What's dollar-cost averaging?
Let’s take a closer look at what a dollar-cost averaging strategy is and how it works. 🪄
What’s dollar-cost averaging?
Dollar-cost averaging is when you regularly invest the same amount in a particular investment, regardless of the share price. This means that when the price is high, you’ll purchase fewer shares, and when the price is low, you’ll purchase more. 🛒
The strategy aims to average out your cost per share over time, rather than catching the market at a specific high or low point.
Say you want to buy some shares in a company. They might cost you $2.40 per share today, $2.50 next month, and $2.20 the month after that.
If you’d invested $100 each month, you’d have 127.12 shares with an average price of $2.36 per share. But if you’d purchased all $300 worth at today's price of $2.40, then you’d only have 125 shares.
Sometimes you might make small gains (like in this example), other times you might make small losses. The idea is that if the investment’s share price is generally increasing over time, a dollar-cost averaging strategy can help to average out the price you pay for your shares along the way.
Why use dollar-cost averaging?
You don’t need to time the market ⏰
It can be tricky to know if you’re getting a ‘good price’ for your shares. (Even the pros struggle!) Since dollar-cost averaging aims to average out the amount you pay for your shares over time, there’s less riding on you purchasing your shares at a specific point in time.
You don’t need a lot of money 💰
With dollar-cost averaging, you don’t need a lump sum of cash to get started. Instead, you can invest more affordable chunks of money regularly—that might add up to a large amount over time!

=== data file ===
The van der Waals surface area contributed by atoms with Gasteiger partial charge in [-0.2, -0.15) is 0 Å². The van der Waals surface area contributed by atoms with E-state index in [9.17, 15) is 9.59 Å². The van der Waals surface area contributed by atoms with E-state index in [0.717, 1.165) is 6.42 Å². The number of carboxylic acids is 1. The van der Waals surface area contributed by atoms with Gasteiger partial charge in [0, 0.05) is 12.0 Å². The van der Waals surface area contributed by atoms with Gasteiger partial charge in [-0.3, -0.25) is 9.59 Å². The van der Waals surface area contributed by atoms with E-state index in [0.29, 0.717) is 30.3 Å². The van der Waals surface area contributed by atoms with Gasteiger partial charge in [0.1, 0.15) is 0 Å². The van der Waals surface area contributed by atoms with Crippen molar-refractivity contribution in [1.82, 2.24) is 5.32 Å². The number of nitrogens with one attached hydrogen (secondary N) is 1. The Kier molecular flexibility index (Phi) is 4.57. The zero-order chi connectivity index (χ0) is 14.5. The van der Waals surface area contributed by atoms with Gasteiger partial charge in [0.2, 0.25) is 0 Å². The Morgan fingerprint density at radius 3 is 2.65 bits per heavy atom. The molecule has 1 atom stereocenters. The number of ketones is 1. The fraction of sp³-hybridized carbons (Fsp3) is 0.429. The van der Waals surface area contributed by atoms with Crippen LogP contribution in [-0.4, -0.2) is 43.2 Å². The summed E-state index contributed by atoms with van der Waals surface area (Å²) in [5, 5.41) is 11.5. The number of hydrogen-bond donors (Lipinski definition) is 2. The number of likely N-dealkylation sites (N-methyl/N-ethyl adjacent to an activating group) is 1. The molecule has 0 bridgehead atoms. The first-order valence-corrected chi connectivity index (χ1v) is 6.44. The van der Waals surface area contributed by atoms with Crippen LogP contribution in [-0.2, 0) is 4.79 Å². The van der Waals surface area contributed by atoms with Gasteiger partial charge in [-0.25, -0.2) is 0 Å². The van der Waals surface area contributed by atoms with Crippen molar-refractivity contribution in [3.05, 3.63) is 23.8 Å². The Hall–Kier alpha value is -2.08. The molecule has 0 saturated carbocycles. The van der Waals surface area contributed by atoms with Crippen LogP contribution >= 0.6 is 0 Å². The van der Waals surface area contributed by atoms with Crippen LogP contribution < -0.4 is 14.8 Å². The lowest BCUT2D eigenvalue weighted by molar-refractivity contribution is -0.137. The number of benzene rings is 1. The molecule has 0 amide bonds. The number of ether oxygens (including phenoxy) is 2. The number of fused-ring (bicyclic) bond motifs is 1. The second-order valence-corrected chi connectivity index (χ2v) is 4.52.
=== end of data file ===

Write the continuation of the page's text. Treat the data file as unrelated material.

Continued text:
It’s an easy strategy to stick to 🪁
Dollar-cost averaging can help you invest with confidence and make investing a habit. After you’ve settled on an investment, all you need to decide is how much and how often you want to invest—then you can use your investing strategy to help you average out the ups and downs of the market over time.
Like everything to do with investing—you’re not guaranteed positive returns through dollar-cost averaging, and you can lose the money you start with. Dollar-cost averaging is one of many investment strategies an investor can use.
If you’re starting your investing journey with a lump sum of money that’s ready to invest, one thing worth considering is if there’s any benefit to investing the full amount right off the bat instead of spreading your investments over a longer period of time. This is because generally, the earlier you start investing, the longer your investment horizon can be
But not everyone has the risk appetite to invest a lump sum of money all at once. (And that’s fair!) In this case, investing through dollar-cost averaging could be a way to build your confidence and grow your portfolio at the same time.
Put it into practice
One way to put dollar-cost averaging into practice through Sharesies is with auto-invest. Just pick an order, the amount you want to regularly invest, and how often, then auto-invest will place the orders for you! Alternatively, setting up an automatic payment to land in your Sharesies Wallet on a regular basis can help you stick to your own personalised dollar-cost averaging strategy. Nice one!
Ok, now for the legal bit
Investing involves risk. You aren’t guaranteed to make money, and you might lose the money you start with. We don’t provide personalised advice or recommendations. Any information we provide is general only and current at the time written. You should consider seeking independent legal, financial, taxation or other advice when considering whether an investment is appropriate for your objectives, financial situation or needs.